I am not sure how we would find an FTC team around here or whether that would be less time consuming. But if it would be more flexible then he would definitely be interested. How did you find your team?

He does also "just tinker" with coding at home and is in a few other groups (underwater robotics, & a group sci fair project last year with a robot that won a spot to the Intel ISEF, & video game design stuff)- but FTC is awesome in many ways.

So, there are other ways to encorporate programming as an extracurricular or classes.

 

Ds has attended a few college summer programs for computer stuff and has a portfolio of projects he's worked on at home on his own, for fun.

 

How did you find the summer programs?

 

But yes, huge time commitment.

 

Eta- any passion filled extracurricular at the high school level will likely be a big time commitment though, be it dance, robotics, horseback riding, varsity soccer, etc.

 

And also, my Ds just submitted his college applications. His essay topic was how his robotics club helped him discover/ and then nurture his passion for coding & "what he wants to do with his life".

 

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For robotics, see if there are other clubs around. My son is doing Vex this year, it meets for 2.5 hours on a Sunday. I found it through asking on local Facebook homeschooling groups. Idk if this year we could handle all that is involved for FTC, but it would be wonderful if we could. 

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I find great value in speech and debate, but it's a pretty heavy extracurricular for a kid who isn't particularly drawn to it. I would also probably try to figure out how to make the robotics work.

 

I have no expertise in computers, but I think the tinkering is fine. I'd probably look for supplementary camps/events to offer a bit of extra instruction and inspiration. It's hard to say where to look not knowing your area, but around here the university offers coding camps for youth. I'd search the internet for ideas!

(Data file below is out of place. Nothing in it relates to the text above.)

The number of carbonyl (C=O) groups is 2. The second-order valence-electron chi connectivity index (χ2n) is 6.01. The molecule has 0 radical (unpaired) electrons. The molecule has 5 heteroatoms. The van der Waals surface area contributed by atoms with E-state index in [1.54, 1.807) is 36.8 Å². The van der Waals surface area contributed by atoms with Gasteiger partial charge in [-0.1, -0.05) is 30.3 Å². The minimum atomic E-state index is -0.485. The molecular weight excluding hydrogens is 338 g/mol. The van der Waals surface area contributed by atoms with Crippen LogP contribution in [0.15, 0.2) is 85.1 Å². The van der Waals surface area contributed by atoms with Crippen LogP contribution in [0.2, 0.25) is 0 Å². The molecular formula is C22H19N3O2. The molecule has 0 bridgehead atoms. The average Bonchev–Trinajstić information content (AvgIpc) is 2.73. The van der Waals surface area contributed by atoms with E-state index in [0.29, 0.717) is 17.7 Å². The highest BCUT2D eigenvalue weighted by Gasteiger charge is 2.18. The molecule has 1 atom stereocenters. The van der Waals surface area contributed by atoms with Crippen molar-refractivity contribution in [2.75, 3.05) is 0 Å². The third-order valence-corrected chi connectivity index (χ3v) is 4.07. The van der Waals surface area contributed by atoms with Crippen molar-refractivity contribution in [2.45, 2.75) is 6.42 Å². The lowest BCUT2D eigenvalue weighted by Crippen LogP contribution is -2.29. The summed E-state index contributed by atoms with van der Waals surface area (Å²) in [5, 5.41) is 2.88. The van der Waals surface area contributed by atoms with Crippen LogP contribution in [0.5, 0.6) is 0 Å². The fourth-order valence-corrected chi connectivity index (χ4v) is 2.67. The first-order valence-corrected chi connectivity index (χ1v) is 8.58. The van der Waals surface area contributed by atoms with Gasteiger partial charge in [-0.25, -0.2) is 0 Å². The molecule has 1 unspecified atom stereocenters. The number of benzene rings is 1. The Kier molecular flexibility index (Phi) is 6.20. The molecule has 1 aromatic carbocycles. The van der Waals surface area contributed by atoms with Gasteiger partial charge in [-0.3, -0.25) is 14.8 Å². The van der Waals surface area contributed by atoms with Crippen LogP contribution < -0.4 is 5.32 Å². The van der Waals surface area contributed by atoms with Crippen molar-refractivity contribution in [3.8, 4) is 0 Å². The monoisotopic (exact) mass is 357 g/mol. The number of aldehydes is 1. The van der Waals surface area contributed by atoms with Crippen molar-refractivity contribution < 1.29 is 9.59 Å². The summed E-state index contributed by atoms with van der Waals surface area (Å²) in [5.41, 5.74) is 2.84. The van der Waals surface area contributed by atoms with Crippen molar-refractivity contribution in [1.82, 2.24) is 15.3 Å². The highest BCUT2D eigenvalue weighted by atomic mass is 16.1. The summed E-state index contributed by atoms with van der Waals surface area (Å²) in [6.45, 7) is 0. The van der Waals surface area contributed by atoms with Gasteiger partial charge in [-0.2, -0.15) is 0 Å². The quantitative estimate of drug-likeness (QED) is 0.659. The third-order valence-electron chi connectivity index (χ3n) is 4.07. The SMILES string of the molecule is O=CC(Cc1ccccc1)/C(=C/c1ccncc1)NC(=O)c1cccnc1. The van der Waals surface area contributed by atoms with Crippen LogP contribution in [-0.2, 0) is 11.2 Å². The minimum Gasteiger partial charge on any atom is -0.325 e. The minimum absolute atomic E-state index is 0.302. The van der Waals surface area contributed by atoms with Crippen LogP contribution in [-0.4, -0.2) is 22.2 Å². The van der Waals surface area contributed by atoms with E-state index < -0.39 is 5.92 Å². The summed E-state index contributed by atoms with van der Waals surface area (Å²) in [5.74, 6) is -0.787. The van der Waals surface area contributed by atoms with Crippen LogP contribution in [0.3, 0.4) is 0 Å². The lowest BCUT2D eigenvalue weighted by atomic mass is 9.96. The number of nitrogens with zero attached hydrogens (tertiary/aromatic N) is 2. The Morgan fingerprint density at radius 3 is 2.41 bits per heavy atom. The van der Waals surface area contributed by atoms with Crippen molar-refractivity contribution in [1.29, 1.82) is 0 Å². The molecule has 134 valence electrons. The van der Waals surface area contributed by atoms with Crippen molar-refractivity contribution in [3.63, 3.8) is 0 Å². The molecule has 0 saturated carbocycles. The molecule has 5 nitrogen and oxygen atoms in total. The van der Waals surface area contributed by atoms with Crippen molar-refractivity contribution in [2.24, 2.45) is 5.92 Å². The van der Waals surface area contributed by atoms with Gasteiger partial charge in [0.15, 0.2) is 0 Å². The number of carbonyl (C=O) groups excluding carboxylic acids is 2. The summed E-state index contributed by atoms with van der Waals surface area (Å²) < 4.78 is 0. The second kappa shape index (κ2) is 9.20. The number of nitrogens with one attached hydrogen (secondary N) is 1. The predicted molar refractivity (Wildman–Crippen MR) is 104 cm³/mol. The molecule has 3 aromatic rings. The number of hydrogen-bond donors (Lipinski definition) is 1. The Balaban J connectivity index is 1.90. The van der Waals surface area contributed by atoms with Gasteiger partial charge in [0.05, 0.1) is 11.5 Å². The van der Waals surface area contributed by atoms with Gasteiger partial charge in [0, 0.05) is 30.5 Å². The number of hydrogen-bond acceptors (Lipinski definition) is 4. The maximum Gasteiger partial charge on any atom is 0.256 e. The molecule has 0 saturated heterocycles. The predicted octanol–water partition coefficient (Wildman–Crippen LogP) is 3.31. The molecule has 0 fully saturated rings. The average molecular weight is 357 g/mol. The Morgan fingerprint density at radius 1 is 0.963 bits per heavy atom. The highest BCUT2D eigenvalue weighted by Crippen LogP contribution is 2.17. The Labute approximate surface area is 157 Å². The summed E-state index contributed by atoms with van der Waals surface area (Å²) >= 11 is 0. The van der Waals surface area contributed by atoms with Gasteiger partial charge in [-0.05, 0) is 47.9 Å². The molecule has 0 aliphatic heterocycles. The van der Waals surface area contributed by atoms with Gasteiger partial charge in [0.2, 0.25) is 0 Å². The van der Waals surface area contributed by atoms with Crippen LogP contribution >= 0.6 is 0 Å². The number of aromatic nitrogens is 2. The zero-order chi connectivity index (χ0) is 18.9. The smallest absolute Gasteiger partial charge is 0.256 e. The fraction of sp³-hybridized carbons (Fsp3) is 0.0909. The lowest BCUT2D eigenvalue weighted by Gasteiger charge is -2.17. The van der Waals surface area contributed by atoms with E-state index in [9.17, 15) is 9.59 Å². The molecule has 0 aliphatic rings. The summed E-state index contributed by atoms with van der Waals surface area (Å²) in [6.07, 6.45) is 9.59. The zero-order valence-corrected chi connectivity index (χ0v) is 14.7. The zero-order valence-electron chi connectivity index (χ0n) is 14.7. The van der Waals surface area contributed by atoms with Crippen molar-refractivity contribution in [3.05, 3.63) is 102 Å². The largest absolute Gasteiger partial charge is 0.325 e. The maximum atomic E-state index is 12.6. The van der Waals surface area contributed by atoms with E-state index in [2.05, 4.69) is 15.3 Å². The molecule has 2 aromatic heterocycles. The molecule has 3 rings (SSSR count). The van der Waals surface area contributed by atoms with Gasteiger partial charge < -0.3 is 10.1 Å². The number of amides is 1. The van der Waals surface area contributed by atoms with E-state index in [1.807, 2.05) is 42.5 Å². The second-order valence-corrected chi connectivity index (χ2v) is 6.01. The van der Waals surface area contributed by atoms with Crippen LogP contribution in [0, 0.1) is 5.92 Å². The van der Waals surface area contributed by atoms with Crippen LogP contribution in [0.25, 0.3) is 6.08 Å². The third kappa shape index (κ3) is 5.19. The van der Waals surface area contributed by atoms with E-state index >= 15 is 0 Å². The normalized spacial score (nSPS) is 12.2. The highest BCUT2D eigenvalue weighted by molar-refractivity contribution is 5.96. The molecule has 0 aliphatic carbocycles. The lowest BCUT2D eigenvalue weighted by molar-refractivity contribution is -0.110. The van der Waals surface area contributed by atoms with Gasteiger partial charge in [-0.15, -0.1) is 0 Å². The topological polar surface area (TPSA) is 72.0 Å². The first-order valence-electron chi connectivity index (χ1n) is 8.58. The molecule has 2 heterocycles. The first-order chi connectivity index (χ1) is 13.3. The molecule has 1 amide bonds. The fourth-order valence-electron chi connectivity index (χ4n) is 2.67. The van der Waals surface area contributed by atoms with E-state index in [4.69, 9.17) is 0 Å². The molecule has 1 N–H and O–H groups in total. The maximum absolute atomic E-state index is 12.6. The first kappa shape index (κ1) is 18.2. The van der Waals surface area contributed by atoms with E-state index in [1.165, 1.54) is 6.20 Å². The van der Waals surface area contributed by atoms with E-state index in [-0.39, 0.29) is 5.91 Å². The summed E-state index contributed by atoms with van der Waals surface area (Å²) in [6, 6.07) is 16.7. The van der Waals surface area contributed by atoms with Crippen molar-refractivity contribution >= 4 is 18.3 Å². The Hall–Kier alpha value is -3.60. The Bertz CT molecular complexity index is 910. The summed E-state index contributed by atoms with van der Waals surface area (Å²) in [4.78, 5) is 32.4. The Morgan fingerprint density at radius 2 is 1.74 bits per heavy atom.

.

If he is an AYSO referee, does he play soccer for a team as well? If not, would playing somewhere be an option? Could he help coach a kids' team? Or participate some other sport; it doesn't necessarily have to be highly organized youth sports. What about running in local races? You could add a volunteer component to that, but having him help out at events...they always need volunteers of all sorts at races.

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Our local 4-H has robotics and coding clubs for all ages and levels. Coding only meets one hour a week unless there is a special event like Hour if Code. Maybe your local 4-H has something similar? I know multiple teens who started businesses, like building websites, etc for real businesses with what they learned.

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On 9/25/2017 at 2:35 PM, happy7 said:

...learning to use Blender and Unity using an online course we found on Udemy)...

... If we could somehow make this into his extracurricular activity so that we can show colleges what he has done, then that would be good too. But I feel like we can't put on his college applications that all he did was tinker on the computer at home, kwim? 


These are things that could count as Computer credit, or Fine Arts: Digital Animation credit. Track hours (Udemy lectures, work spent on projects, etc.), and write it up as an independent study course.

As DS continues with his interest and does projects beyond what is needed for a credit, then you can write that up on the extracurriculars list as his self-initiated Computer and Digital Arts interest. Maybe somewhere along the line he will end up creating something that someone pays for, or that he does as a volunteering/community service project for a non-profit group -- add that in the description on the extracurricular list. 

Maybe somewhere along the line, DS will build his own computer, or fix some computers -- that kind of "tinkering on the computer" makes a great extracurricular, too -- DS learned through self-teaching, and made good use of his personal time by developing his hobby or interest.
 

On 9/25/2017 at 2:35 PM, happy7 said:

...He wanted to do First Robotics, but the local team we were planning to join requires a LOT of hours, most of which are done on the weekends because of the way the club structures things...